CSU’s System Engineering accelerated master’s program gains first alumni

First students graduate from CSU’s System Engineering
Accelerated Master’s Program

A man in a formal shirt.
Kirk Russell

Realizing notable time and cost savings, the first two students in the Colorado State University’s Systems Engineering Accelerated Master’s Program graduated in Spring 2024.

CSU students who qualify can count up to nine credits from their undergraduate program toward their graduate education. This allows them to save up to about $15,000 in tuition and a semester’s worth of time getting their masters. The program was established in 2022.

Reece Moellenhoff gained his undergraduate degree from CSU’s Mechanical Engineering Department (Fall ’22) and started his journey through the program in January 2023.

“It was convenient to count courses I had taken at CSU toward my masters,” Moellenhoff said. “But something I found just as valuable was that I knew the professors I wanted to take classes with already, and that took a lot of the guess work out of selecting which courses I wanted to take.”

Kirk Russell, also a mechanical engineering graduate (Spring ‘23), started the program in Summer 2023. He credited encouragement from his grandfather to help him through his undergraduate education, and he appreciated the easy transition between his undergraduate program into the AMP.

A man in a formal suite.
Reece Moellenhoff

“In undergrad, you get used to a heavy workload, you’re already in the thick of things,” Russell said. “I found transitioning to the AMP was a good way to shift from memorizing basics to learning about application at a higher level. I felt like I had more room for creativity in my 500-level courses.”

Systems Engineering is a graduate-only department at CSU that provides students with a multidisciplinary education with focuses on areas such as infrastructural cybersecurity, aerospace, transportation, energy, human-system integration, and more. The program has agreements with the Department of Mechanical Engineering, the Department of Electrical and Computer Engineering, and the Department of Civil and Environmental Engineering to offer undergraduates the opportunity to join AMP.

AMP qualifications include undergraduate enrollment in participating departments, a cumulative 3.0 GPA, and a completed statistics course.

Systems offers three master’s programs:

  • The Master of Engineering (M.E.) program offers coursework exclusively, catering to students less inclined toward hands-on academic research.

  • The Master of Science (M.S.) – Plan A involves an in-depth exploration of a research topic under faculty guidance, culminating in a 50+ page thesis. This option suits those with interested research and aspirations for academia.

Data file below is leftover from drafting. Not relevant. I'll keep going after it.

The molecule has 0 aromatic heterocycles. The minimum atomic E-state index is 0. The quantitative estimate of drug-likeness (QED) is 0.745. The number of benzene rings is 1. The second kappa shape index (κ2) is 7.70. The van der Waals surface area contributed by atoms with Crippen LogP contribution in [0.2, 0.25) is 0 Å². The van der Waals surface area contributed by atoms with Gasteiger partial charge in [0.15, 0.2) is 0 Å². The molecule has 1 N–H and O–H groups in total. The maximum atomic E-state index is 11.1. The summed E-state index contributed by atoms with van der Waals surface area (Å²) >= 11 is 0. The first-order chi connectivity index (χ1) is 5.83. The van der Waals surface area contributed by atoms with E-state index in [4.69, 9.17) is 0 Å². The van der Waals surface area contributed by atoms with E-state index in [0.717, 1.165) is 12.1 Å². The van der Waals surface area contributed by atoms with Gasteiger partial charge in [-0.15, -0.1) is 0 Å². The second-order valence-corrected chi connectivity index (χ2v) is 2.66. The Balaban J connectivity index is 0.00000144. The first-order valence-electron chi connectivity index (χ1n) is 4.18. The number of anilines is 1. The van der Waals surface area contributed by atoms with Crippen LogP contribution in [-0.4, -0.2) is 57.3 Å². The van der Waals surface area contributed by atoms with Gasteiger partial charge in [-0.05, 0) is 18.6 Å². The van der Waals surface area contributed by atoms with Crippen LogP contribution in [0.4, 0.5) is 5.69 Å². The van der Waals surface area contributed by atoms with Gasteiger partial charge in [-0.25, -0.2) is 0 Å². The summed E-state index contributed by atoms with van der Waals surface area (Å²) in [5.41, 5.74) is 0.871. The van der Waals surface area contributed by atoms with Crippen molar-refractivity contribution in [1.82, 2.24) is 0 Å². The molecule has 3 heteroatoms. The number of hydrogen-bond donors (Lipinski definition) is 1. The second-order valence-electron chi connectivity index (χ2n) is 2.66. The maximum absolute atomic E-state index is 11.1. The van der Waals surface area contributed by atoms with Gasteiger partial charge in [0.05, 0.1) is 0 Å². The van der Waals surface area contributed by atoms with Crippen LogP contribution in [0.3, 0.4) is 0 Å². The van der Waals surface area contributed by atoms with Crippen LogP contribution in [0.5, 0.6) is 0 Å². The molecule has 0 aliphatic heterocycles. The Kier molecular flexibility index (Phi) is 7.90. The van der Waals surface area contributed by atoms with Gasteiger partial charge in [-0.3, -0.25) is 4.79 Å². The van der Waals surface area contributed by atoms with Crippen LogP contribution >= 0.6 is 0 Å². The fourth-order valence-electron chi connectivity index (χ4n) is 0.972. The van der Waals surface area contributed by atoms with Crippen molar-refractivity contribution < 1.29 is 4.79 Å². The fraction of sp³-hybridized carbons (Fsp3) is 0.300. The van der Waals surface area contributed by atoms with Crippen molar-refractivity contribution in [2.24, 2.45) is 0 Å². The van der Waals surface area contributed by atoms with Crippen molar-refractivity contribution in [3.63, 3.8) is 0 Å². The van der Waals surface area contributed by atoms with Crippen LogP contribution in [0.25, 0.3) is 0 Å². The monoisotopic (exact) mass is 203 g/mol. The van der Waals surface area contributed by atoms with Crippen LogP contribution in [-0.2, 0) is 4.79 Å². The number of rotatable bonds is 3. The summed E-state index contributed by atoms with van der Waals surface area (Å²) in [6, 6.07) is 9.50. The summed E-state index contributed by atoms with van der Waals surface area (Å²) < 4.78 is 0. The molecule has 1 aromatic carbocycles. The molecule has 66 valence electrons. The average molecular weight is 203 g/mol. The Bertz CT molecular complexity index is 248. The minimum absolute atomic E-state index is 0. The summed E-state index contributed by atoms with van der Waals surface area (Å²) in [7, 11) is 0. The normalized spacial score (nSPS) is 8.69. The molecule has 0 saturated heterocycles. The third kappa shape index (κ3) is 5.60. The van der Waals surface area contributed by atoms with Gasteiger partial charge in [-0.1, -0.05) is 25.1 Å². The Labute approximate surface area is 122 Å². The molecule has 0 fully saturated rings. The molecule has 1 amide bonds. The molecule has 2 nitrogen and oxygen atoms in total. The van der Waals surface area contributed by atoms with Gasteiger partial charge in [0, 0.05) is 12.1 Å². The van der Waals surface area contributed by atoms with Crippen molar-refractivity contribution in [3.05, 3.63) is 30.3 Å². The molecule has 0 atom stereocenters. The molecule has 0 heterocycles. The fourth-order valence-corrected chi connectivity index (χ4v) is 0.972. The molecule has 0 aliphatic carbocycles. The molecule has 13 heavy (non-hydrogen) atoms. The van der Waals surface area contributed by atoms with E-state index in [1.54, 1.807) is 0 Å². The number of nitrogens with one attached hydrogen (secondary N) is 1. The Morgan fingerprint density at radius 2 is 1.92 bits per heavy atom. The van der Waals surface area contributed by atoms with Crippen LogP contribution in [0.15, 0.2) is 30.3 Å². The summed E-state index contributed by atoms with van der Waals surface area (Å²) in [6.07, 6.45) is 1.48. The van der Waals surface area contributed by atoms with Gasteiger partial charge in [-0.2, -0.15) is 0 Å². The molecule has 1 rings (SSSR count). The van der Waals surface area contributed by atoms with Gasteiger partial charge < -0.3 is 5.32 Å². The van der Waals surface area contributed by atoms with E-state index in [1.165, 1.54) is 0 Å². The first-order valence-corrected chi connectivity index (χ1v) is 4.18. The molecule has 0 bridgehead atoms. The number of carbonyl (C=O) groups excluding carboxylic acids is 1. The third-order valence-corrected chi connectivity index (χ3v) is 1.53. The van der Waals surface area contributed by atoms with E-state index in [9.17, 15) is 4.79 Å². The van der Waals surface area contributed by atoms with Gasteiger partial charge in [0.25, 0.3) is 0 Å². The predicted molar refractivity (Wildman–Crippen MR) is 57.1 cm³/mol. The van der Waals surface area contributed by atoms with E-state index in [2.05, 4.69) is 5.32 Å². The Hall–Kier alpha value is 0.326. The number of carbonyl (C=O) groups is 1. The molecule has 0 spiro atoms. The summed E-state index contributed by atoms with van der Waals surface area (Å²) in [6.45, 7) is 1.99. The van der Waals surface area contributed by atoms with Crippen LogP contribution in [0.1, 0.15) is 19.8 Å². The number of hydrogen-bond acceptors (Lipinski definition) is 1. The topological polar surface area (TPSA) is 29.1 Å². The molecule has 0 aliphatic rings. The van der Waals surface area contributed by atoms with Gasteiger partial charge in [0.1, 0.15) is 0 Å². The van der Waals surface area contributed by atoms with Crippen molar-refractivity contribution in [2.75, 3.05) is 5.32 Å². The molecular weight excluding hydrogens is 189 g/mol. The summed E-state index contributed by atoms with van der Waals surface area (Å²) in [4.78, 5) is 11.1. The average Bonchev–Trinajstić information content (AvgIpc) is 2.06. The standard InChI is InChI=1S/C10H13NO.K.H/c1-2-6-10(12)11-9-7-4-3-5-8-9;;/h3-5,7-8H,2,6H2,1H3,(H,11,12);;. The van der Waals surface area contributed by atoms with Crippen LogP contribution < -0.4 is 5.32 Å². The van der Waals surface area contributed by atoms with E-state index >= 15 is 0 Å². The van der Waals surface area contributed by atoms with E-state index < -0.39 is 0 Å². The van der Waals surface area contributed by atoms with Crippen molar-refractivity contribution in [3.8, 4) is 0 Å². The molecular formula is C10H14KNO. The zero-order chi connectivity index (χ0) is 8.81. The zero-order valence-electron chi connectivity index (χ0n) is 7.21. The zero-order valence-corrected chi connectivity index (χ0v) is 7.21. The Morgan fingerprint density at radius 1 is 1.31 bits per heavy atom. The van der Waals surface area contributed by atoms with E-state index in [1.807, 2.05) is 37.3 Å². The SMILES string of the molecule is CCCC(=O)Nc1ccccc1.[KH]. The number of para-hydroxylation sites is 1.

• The Master of Science (M.S.) – Plan B entails a semester-long independent study project, ideal for students seeking practical, applied research experience but with less inclination towards academia.

Man in hiking clothing on top of a mountain.
Reece Moellenhoff

CSU Systems allows students to attend fully online, in-person, or hybrid with all lectures recorded and made available asyncronously. Admitted students can choose from more than 40 different course options that count toward their degree.

“If a student gets a job offer or must move away, it’s important to us that they have options to attend and complete their degree,” said Deb Dandaneau, the AMP graduate advisor. “Our students are in high demand within industry, and we do not want to become a barrier to their career progression.”

Moellenhoff chose to complete a Master of Science through the Plan B option. He started his AMP while employed in industry but later gained a graduate research assistantship under the supervision of Systems assistant professor Vinnie Paglioni.

“Overall, I thoroughly enjoyed it,” Moellenhoff said. “(CSU) Systems Engineering is not only a well-known program, but I love the flexibility that they provide for the courses.”

Man gives a thumbs up while wearing a Microsoft shirt.
Kirk Russell

Russell said he preferred the ME due to its emphasis on practical application. It also gave him the opportunity to participate in other projects as he completed his undergraduate degree. He attended as an in-person student then moved closer to Denver midway through.

Russell credited his professors, including David Prawel, Todd Bandhauer, and Sam Bechara for their talented teaching and support while he was at CSU.

“Fort Collins truly has such an incredible network of people,” Russell said. “Some of the most genuine people you’ll meet.”